I couldn’t let this year end without a final bit of CHRISTMAS & CANNOLIS life, now could I? This scene epitomizes the family love Regina has for her parents, and they her.
Ten days before Christmas and my regular customers were starting to purchase all their treats for holiday visiting and house parties.
I glanced around the crowded storefront when I came up the stairs. The display cabinets were being restocked, the line was snaked around the bakery’s interior and out the door, and the cash registers were making beautiful Christmas music with all the chiming as each sale was rung up. I didn’t see my mother in her usual spot behind the counter, so I did a quick eye roll through the place and found her. She was seated at one of the customer tables with my father, a cup of coffee in front of each of them. Pop was holding one of her hands as he was speaking.
After fifty-plus years of marriage, my mother stared at my father as if he hung the moon for her. I simply adore this. Who, in this day and age, can boast that their parents still love and honor each other after decades of family strife, deaths, crises, and war, and can gaze at one another as if they were teenagers finding first love?
This is what fantasies are made of.
“Hey, Pop.” I kissed the top of his head and pulled out the empty chair at their table. “What are you doing here?”
“I was out making the rounds and I missed your mama, so I figured I’d come in and steal her away for a few minutes.”
See? I love this.
“You need me for somethin’, Regina Maria?” Ma asked.
“Nope. Just checking on how everything’s going on up here before I have to leave for a delivery.”
Her lips pressed together into a line, and she lowered her head to stare at me from under her eyelashes. Why I tend to forget she knows everything that goes on inside my shop, despite only working at the counter, never ceases to surprise me. Of course she knew what cake I was delivering today. She’d probably circled the date on her internal calendar as a reminder.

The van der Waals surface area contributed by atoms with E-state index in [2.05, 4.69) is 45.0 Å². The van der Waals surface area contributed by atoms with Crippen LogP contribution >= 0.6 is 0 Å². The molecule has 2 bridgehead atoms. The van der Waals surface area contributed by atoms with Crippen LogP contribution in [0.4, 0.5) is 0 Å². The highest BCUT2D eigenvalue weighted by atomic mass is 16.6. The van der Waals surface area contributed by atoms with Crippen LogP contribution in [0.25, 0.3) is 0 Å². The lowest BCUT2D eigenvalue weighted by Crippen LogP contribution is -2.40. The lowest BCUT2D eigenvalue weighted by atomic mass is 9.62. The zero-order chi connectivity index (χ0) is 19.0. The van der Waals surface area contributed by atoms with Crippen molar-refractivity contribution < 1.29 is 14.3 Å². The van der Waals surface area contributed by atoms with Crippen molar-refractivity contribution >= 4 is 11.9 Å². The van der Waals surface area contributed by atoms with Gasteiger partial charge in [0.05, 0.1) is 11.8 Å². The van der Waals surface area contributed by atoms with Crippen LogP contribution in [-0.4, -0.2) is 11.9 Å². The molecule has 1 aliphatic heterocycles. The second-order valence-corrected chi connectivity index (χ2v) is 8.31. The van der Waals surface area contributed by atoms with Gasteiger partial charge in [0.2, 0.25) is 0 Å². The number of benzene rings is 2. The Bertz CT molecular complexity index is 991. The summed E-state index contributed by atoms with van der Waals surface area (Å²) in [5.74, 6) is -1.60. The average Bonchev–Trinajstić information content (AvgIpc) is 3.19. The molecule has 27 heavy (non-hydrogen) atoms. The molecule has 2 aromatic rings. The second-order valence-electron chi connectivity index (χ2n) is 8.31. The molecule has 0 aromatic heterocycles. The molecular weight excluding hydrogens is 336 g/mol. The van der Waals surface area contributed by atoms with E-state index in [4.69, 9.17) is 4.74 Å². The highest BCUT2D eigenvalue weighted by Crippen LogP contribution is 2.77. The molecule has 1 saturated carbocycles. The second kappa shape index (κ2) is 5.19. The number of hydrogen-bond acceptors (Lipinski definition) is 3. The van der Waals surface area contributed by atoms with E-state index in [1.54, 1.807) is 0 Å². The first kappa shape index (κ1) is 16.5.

Pop frowned when he noticed the look Ma was throwing my way. Fifty-plus years of staring across the breakfast table at your spouse every day can make you pretty attuned to the other’s expressions, and Pop had a black belt in reading Ma’s face.
“This the big-ass Pearl’s Place order?” he asked me.
And of course Ma had told him about it. Why would I ever think she wouldn’t share that?
“Not specifically there. It’s for a fundraiser that will benefit it.”
“So you don’t gotta actually deliver it to the hospice?”
“Good. You should never even have to think about that place, much less go there, again. Gave you enough sad memories for a lifetime, bellissima figlia.”
He reached over and grabbed my hand, squeezed it twice, and then glanced over at my mother.
“I know, Pop. But it’s been six years. I’m—well, not over it. But I can handle the sadness now. Much better than I could when Angie…died.”
At the word, my mother made the sign of the cross, kissed her palm, and then leaned over to kiss my cheek. Unexpected tears stung. I tried to blink them away before my parents could notice them, but that’s the thing about my parents: they’re both acutely tuned in to their children, despite the fact all five of us are adults.
“You don’t have to deliver it, you know, Regina,” Ma said. “Nunzie and Alby are responsible. They can be counted on to do a good job.”
“I know, Ma. But I’m okay to do this, I really am. Besides—” I stood and took a quick swipe at my eyes. “—it’s my bakery, and I’m the one who worked on the cake for the past five days. I want to see the expression on Con—uh, everyone’s faces, when I bring the cake in. The girls think it’s my best one yet, and I kinda agree.”
“Every cake you do is a masterpiece,” Pop said, no small amount of pride in his voice. “If youse was around in the olden days, you woulda been one of them old-world masters, only not a master ’cause you’re a girl. But you know what I’m saying.”
“I do, Pop, and thanks.” I kissed his cheek this time, then bent to do the same to my mother. “You two finish your visit. Drink your coffee. I’ve gotta get ready.”
“You’re coming for supper after Mass tomorrow, si?”
“Yeah, Ma. I’ll be there. I’ll bring some cookies for dessert.”
“Bring a couple-a boxes,” Ma ordered. “And nothing special for your brothers this time. Let their wives bake for them if they want pies and stuff. They don’t do much of anything else aside from get their nails painted and shop. It’ll do them good to do something other than spend money.”
Remember I told you that no one was ever going to be good enough for my mother? Proof of that, right here.
I want to wish you all the Merriest of Christmas’s, the Happiest of Holidays, and all the joy, love, and laughter you can garner in the New Year. Spend time with the people who mean the most to you – it’s time well spent!
Love you all ~ Peg